A Utah company’s technology that uses an alkali metal in combination with hydrogen or methane to remove sulfur, nitrogen, and metals from bitumen and other heavy oils has been licensed to a Calgary upgrading company, the US Department of Energy announced.
The technology also encompasses an electrolytic process to regenerate the alkali metal and separate sulfur and metals, DOE’s Fossil Energy Office (FEO) said on Apr. 9.
Ceramatec Inc. of West Valley City, Utah, developed the technology with assistance from DOE’s National Energy Technology Laboratories, FEO said. The process has been licensed to Western Hydrogen Ltd., Calgary, for upgrading Canadian bitumen or heavy oil, it added.
Western Hydrogen, in turn, has formed a new company, Field Upgrading, also of Calgary, to develop and commercialize the technology, FEO indicated.
It said Ceramatec tested the process on heavy oil, oil shale, and oil sands feedstocks with a wide range of densities, boiling curves, and sulfur, nitrogen, metals, and asphaltene contents.
In nearly 6,000 hr of continuous operation, the process consistently removed sulfur and heavy metals, according to FEO. Nitrogen removal was also achieved, but not to the reduction levels of sulfur, it said.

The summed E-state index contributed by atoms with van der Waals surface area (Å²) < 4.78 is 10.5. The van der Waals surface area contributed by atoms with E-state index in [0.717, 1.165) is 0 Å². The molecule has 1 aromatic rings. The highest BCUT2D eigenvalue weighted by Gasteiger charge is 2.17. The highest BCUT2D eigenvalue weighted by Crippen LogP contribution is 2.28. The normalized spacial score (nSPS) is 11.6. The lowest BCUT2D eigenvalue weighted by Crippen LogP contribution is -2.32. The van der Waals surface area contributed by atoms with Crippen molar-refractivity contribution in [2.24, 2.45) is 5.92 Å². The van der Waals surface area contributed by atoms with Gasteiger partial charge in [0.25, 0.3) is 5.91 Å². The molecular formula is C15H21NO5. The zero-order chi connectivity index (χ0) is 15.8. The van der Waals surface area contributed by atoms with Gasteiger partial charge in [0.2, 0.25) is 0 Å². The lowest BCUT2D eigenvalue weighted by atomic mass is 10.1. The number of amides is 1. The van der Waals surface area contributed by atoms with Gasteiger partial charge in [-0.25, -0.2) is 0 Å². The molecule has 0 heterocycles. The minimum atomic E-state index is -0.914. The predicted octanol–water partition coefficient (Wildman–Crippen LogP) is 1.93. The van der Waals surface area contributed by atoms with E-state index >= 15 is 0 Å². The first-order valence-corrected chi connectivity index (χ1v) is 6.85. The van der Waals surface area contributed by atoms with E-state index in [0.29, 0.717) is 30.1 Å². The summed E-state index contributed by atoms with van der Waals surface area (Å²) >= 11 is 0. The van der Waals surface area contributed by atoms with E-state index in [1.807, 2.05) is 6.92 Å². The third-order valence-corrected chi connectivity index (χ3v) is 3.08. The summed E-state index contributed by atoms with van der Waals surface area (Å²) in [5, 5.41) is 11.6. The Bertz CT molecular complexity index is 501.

Ceramatec’s new technology potentially could use direct quality improvements to increase a heavy oil or bitumen-based refining feedstock’s value, and reduce the need for expensive capital processing equipment expansions at refineries, such as fluid catalytic crackers and desulfurization units, FEO noted.
“Using methane as the process feed-gas has the added advantage of reducing the carbon footprint of oil-upgrading by avoiding emissions from steam methane reforming,” it said. “The process also eliminates sulfur oxide emissions by erasing the need for conventional sulfur recovery processes.”